When Lucille Wray was a little girl growing up in Duluth, Georgia, her father, the town druggist, used to ride with a mule and a hired hand, the 30 miles southwest to Atlanta to buy his products, a trip that required an overnight stay in the wagon.

Nowadays the world is much different, as Wray reflected at her 100th birthday party Sunday afternoon on St. George Island.

“They have cars you don’t even have to drive,” she said. “They drive themselves.”

Remarkably sharp for any aging person, let alone someone born when Woodrow Wilson was just beginning his second term, before women could vote, and the First World War still raged in Europe, Wray shared her thoughts in the living room of Kate, the home on the Gulf of Mexico she has owned for the last 25 years.

Next to her birthday cake sat a giant Baby Ruth candy bar, a sweet that together with Coca Cola was her favorite back when she’d scamper around her dad’s drug store. Wray graduated high school in 1934, and then went to work for her aunt Clara at the Button Gwinnett Hotel in nearby Lawrenceville, named after one of the state’s signers of the Declaration of Independence, who was later killed in a duel.

With the nation slowly crawling itself out of the Depression, Wray’s father moved the family to Winter Haven, and bought a house there, and Wray, the eldest of seven children, six of them girls, was among those who went to work to help pay the mortgage.

Wray got a job at a hotel and worked in its tea room, wearing a pink Dotted Swiss dress “with a big sash tied in a bow in the back.” The hotel housed officials with the CCC, the Civilian Conservation Corps that was a highlight of Franklin Roosevelt’s New Deal, specifically to put unemployed, unmarried young men from relief families to work on public projects. Wray was among the young women who would be taken out to the CCC camp for the dances with the young men.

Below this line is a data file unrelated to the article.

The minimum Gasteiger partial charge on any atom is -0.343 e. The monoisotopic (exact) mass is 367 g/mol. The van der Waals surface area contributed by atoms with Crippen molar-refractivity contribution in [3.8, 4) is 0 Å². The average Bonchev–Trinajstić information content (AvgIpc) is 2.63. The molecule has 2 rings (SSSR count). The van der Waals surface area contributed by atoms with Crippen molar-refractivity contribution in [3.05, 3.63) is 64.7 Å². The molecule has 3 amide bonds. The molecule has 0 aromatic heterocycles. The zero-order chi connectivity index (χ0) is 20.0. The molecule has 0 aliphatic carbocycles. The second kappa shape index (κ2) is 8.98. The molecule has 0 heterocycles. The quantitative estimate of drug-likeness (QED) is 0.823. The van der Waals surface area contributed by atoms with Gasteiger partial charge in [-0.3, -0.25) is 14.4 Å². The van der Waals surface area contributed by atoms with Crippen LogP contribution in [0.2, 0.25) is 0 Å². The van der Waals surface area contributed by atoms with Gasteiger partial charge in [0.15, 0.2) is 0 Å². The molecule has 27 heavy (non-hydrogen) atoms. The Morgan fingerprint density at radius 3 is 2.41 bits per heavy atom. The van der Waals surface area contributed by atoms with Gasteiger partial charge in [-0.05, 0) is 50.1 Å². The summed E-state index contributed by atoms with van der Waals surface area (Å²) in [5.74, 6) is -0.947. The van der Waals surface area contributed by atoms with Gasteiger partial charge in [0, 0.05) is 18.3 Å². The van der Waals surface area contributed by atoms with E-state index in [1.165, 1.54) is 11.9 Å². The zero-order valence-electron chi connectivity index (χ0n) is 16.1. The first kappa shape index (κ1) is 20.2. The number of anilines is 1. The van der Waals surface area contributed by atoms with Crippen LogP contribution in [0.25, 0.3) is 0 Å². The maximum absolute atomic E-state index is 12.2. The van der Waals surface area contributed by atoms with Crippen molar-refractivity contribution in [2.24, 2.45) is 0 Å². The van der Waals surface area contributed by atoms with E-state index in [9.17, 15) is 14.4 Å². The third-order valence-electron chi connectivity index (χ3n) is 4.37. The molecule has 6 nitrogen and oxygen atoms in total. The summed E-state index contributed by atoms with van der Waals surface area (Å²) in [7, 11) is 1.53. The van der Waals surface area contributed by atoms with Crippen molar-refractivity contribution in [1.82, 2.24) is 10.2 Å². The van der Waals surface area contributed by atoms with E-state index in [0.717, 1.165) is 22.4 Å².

By 1941, though, Wray was courted by a neighbor, Raymond Buford Wray, one year her senior, who lived across one of the chain of lakes that run through Winter Haven.

“He had to row the boat across the lake, and then we walked to the movies,” she said.

After the war broke out on Dec. 7 (“I remember that Sunday just as well as I remember today”), Buford Wray enlisted in the Air Corps, and was sent to California.

“I was in love with him, but I did not want to get married,” said Lucille Wray.

After the sort of absence that tears at young lovers’ hearts, Buford Wray came back home on a 21-day leave and it was then the two tied the knot, at a minister’s office with his brother and sister in attendance.

Lucille soon joined her new husband in Santa Ana, but couldn’t live on the base, and couldn’t bring a man back to where she lived, because “the people would think you were just following the boys around.” So, they ended up sharing nights at unusual locations, such as a barn.

After Buford finished his military service, the Wrays moved back to Winter Haven, where Buford went to work at the original store for George Jenkins, founder of the Publix chain. The Wrays’ fortunes were bound up with the explosive growth of the Publix chain, and Buford rose in the executive ranks, including becoming a Wednesday afternoon golfing buddy of Jenkins’.

The couple raised three daughters, the eldest Shirley Pace, of Tallahassee, owner of the Gardens Inc. property in the Bowery; Judy Shultz, of St. George Island, former owner of Hooked on Books, and Donna Stafford, of Crawfordville.

Buford passed away in 1988, and Lucille has lived on her own as a widow, until a great opportunity arose a few years ago at a Tallahassee retirement community, where she lives.

She has 35 grandchildren, great-grandchildren, and even a few great-great-grandchildren. She loves reading murder mysteries.

To what does she credit her longevity, in addition to good genes?

“Moderation in all things,” she said. “I like a vodka and tonic now and then, but I’m not much of a drinker. I’ve never had a beer.”

She did smoke occasionally when she’d come to the beach, with a cup of coffee, gazing out on the water. She doesn’t any more though, and doesn’t allow it in the beach house.

Lucille had no trouble blowing out the 100 candles at her Tallahassee party on her birthdate, Aug. 20, nor the lone one she extinguished on Sunday with a single brisk breath.